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CSL – Report Variables

CheckMarket offers a powerful scripting language to enhance your surveys and reports called the CheckMarket Scripting Language or CSL for short.

You can use it to place variables in your surveys and reports by selecting them from a drop-down.

This article lists the extra variables available in the ReportBuilder. Many of the Survey variables can also be used in the ReportBuilder, specifically the Survey, Questions and Results sections. These variables are not listed here, please refer to the Survey variables article for those.

Survey report variables

List of ReportBuilder variables

ID of the report
the report name: this is mostly for internal use, but it’s also shown in the Report Viewer if no title is specified
title for the Report Viewer
the active language of the report
the name of the global report filter
the name of the selected prebuilt filter – only available in the Report Viewer, inside elements
name of the share you’re accessing – the name refers to the filter of the share
a collection of all the elements in the report – used mostly in ‘each‘ loops
reference to the element with ID 123
reference to the current element – short for {{[current element id]}}

No matter which way you access your element, the next variables can always be used. We’ll describe them using the {{element… prefix, but you safely replace that with {{…

ID of the report element
order in which the element appears in the report
the title of the element
the short name, used in the index on the left
the comment of the element – this is the text you can add below the chart
a collection of all data sources inside this element – everything that can be found under the Data tab inside the ReportBuilder
a reference to the first data source of this element
name of this data source – either the question caption, or metadata name (respondent field or contact field)
a reference to the question of this data source – all question variables can be found in the article about the Survey variables
the name of the metadata used in this data source (respondent field or contact field)
the name of the filter used in this data source
a collection of the statistics of this element – this is what you can see below the chart if you enable Statistics in the element options
a reference to the first item of the element statistics
the text of this stat
the number of respondents for this stat
the count for this stat – for most charts this is equal to the respondent count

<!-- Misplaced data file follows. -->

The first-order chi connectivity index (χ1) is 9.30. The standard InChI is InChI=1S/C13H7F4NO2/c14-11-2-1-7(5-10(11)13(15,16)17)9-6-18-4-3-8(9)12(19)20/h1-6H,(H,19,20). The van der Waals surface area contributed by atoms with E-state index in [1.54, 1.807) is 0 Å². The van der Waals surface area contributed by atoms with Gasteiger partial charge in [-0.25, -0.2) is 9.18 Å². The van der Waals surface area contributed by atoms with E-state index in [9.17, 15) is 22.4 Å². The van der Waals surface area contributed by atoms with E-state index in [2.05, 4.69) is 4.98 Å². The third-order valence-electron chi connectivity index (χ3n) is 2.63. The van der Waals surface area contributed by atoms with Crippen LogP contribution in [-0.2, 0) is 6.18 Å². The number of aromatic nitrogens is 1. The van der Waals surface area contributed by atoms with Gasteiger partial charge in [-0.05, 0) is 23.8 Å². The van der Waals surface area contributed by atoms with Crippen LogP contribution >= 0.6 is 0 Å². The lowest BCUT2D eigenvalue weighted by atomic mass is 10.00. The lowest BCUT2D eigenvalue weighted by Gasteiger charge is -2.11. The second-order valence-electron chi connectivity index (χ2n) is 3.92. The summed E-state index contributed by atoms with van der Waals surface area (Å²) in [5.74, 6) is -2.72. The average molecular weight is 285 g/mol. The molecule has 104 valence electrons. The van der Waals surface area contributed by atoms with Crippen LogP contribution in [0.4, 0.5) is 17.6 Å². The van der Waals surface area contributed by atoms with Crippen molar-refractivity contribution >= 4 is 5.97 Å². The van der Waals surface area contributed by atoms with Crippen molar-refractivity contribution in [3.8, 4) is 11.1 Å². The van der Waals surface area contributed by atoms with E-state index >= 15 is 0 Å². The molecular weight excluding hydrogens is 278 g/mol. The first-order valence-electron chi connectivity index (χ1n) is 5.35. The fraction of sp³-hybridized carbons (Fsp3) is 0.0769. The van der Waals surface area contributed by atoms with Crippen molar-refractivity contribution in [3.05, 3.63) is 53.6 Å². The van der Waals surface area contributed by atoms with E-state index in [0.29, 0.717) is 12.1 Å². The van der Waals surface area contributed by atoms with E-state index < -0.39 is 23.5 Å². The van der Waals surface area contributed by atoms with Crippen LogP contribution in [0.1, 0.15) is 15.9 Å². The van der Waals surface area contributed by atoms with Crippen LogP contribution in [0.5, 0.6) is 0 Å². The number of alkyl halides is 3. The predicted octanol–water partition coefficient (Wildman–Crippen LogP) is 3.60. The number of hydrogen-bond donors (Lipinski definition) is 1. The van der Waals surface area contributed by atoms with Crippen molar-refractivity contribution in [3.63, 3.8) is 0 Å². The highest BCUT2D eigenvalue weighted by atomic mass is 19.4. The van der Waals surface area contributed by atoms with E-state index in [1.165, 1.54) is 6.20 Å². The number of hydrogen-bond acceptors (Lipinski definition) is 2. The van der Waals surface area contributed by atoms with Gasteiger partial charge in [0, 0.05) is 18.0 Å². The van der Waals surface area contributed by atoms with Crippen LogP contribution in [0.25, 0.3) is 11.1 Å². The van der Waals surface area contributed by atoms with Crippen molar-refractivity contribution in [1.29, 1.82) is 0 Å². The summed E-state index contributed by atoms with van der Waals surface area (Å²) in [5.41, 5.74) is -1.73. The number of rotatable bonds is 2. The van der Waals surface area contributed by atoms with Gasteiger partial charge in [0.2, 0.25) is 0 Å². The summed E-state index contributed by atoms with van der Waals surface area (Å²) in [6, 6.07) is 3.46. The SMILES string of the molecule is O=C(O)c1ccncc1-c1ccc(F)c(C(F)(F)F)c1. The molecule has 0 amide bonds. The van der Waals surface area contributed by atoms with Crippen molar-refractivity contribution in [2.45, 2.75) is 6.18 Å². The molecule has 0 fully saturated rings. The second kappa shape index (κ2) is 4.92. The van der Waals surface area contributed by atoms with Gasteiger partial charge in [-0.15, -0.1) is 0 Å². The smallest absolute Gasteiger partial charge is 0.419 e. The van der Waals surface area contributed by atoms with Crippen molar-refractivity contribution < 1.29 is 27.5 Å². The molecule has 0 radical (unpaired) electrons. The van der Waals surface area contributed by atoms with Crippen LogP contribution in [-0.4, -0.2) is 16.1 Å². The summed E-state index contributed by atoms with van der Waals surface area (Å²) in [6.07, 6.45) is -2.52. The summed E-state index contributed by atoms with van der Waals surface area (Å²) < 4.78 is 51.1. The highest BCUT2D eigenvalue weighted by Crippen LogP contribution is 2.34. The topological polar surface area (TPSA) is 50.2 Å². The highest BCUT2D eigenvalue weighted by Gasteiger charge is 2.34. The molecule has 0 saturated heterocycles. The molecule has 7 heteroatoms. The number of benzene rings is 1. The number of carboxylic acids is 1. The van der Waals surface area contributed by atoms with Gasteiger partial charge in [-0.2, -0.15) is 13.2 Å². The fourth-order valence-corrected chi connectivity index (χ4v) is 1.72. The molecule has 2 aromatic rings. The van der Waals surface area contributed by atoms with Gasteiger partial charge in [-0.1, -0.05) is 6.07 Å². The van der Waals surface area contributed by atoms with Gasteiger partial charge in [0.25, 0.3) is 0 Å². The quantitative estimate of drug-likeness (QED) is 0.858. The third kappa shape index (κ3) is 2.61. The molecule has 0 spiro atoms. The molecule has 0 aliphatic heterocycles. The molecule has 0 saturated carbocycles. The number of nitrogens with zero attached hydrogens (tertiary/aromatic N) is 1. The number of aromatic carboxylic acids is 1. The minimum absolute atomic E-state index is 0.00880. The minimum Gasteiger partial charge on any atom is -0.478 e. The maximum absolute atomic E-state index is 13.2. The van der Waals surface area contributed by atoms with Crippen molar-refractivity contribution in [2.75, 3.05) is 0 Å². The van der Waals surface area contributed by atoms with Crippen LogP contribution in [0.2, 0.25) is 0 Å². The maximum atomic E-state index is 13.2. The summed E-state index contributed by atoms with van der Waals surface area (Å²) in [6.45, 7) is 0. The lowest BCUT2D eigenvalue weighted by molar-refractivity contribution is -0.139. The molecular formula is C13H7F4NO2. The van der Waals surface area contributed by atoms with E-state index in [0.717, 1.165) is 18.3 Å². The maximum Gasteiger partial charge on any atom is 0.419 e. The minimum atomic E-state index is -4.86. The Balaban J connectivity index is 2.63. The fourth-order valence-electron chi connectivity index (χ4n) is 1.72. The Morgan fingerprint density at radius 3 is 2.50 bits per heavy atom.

the average value for this stat
the NPS score for this stat
the minimum value for this stat
the maximum value for this stat
the sum for this stat
the median value for this stat
the standard deviation value for this stat
the variance for this stat


CSL offers a wide range of operators to further customize your reports. A complete list of CSL operators can be found here.

Inside reports, modal windows and tooltips can be useful. See the following article for more examples and information:
Tooltips, popovers and modal windows


You can combine all these variables and operators to create more advanced logic. Below you can find some ready-to-use CSL code snippets for different situations. Each snippet can be used immediately, or you can tailor it further to your own specific situation.

More examples can be found here:
Survey CSL snippets

This example shows how to show different text when your filtered ratings are better or worse than the global (benchmark) ratings.

  1. First go to ‘Analyze’ > ‘Reports’. Either make a new report or open an existing report.
  2. Create a ‘Column/bar’ element for a rating scale or NPS question.
  3. Go to the ‘Data’ tab, and apply a filter to this element. You can also apply a global report filter if you prefer.
  4. Also on the ‘Data’ tab, click ‘Add’ > ‘Benchmark’. Now your data is ready for the CSL.
  5. Go to the ‘Text’ tab, and add this to the comment field:
{{#if (lt}}
  The score of your department is lower than the company average.  
  Here are some tips and action points to improve your score: ...
{{else if (gt}}
  Your department is doing better than the company average. Way to go!
  The score of your department is just on the company average, that is to say that you are better than half of the departments!
  However, this also means that you score worse than the other half of the departments. Via the following action points you can be among the best in the company in the future: ...

These variables all begin with ‘…‘. Replace 123 with the actual report element ID. You can find this ID in the URL when selecting an element.

That’s it. Now a different message will be shown to the viewers, based on the results.

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